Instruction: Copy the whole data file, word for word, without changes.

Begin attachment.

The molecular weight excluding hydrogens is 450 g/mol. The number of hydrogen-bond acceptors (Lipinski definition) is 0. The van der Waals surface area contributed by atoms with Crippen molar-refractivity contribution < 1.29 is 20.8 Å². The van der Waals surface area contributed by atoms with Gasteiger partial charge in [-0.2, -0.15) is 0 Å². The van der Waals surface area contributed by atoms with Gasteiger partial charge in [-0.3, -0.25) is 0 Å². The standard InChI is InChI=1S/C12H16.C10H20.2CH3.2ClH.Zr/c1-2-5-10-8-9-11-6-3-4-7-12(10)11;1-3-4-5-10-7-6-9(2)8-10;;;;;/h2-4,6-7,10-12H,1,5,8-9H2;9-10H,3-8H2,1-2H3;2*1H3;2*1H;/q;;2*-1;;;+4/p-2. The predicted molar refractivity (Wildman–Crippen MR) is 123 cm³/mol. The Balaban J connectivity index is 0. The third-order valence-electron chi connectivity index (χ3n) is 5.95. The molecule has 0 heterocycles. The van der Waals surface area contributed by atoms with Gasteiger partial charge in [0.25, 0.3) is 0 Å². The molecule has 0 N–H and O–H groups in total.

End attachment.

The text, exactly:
The molecular weight excluding hydrogens is 450 g/mol. The number of hydrogen-bond acceptors (Lipinski definition) is 0. The van der Waals surface area contributed by atoms with Crippen molar-refractivity contribution < 1.29 is 20.8 Å². The van der Waals surface area contributed by atoms with Gasteiger partial charge in [-0.2, -0.15) is 0 Å². The van der Waals surface area contributed by atoms with Gasteiger partial charge in [-0.3, -0.25) is 0 Å². The standard InChI is InChI=1S/C12H16.C10H20.2CH3.2ClH.Zr/c1-2-5-10-8-9-11-6-3-4-7-12(10)11;1-3-4-5-10-7-6-9(2)8-10;;;;;/h2-4,6-7,10-12H,1,5,8-9H2;9-10H,3-8H2,1-2H3;2*1H3;2*1H;/q;;2*-1;;;+4/p-2. The predicted molar refractivity (Wildman–Crippen MR) is 123 cm³/mol. The Balaban J connectivity index is 0. The third-order valence-electron chi connectivity index (χ3n) is 5.95. The molecule has 0 heterocycles. The van der Waals surface area contributed by atoms with Gasteiger partial charge in [0.25, 0.3) is 0 Å². The molecule has 0 N–H and O–H groups in total.